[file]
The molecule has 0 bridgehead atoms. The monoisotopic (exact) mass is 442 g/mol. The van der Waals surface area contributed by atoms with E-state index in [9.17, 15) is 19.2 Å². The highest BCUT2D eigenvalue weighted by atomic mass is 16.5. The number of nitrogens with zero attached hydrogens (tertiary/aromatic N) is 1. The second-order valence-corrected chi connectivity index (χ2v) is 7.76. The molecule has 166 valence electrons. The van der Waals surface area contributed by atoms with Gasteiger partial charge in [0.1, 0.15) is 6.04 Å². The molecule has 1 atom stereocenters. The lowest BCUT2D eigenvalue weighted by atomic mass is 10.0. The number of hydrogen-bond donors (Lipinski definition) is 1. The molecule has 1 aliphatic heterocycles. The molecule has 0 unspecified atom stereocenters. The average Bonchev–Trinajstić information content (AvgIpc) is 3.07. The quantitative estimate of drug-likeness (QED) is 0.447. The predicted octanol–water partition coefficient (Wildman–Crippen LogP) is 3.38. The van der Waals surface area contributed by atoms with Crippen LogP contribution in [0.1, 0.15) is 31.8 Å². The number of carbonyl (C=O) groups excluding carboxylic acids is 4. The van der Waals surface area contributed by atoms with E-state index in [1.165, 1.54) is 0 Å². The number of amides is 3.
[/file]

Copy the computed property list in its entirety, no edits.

The molecule has 0 bridgehead atoms. The monoisotopic (exact) mass is 442 g/mol. The van der Waals surface area contributed by atoms with E-state index in [9.17, 15) is 19.2 Å². The highest BCUT2D eigenvalue weighted by atomic mass is 16.5. The number of nitrogens with zero attached hydrogens (tertiary/aromatic N) is 1. The second-order valence-corrected chi connectivity index (χ2v) is 7.76. The molecule has 166 valence electrons. The van der Waals surface area contributed by atoms with Gasteiger partial charge in [0.1, 0.15) is 6.04 Å². The molecule has 1 atom stereocenters. The lowest BCUT2D eigenvalue weighted by atomic mass is 10.0. The number of hydrogen-bond donors (Lipinski definition) is 1. The molecule has 1 aliphatic heterocycles. The molecule has 0 unspecified atom stereocenters. The average Bonchev–Trinajstić information content (AvgIpc) is 3.07. The quantitative estimate of drug-likeness (QED) is 0.447. The predicted octanol–water partition coefficient (Wildman–Crippen LogP) is 3.38. The van der Waals surface area contributed by atoms with Crippen LogP contribution in [0.1, 0.15) is 31.8 Å². The number of carbonyl (C=O) groups excluding carboxylic acids is 4. The van der Waals surface area contributed by atoms with E-state index in [1.165, 1.54) is 0 Å². The number of amides is 3.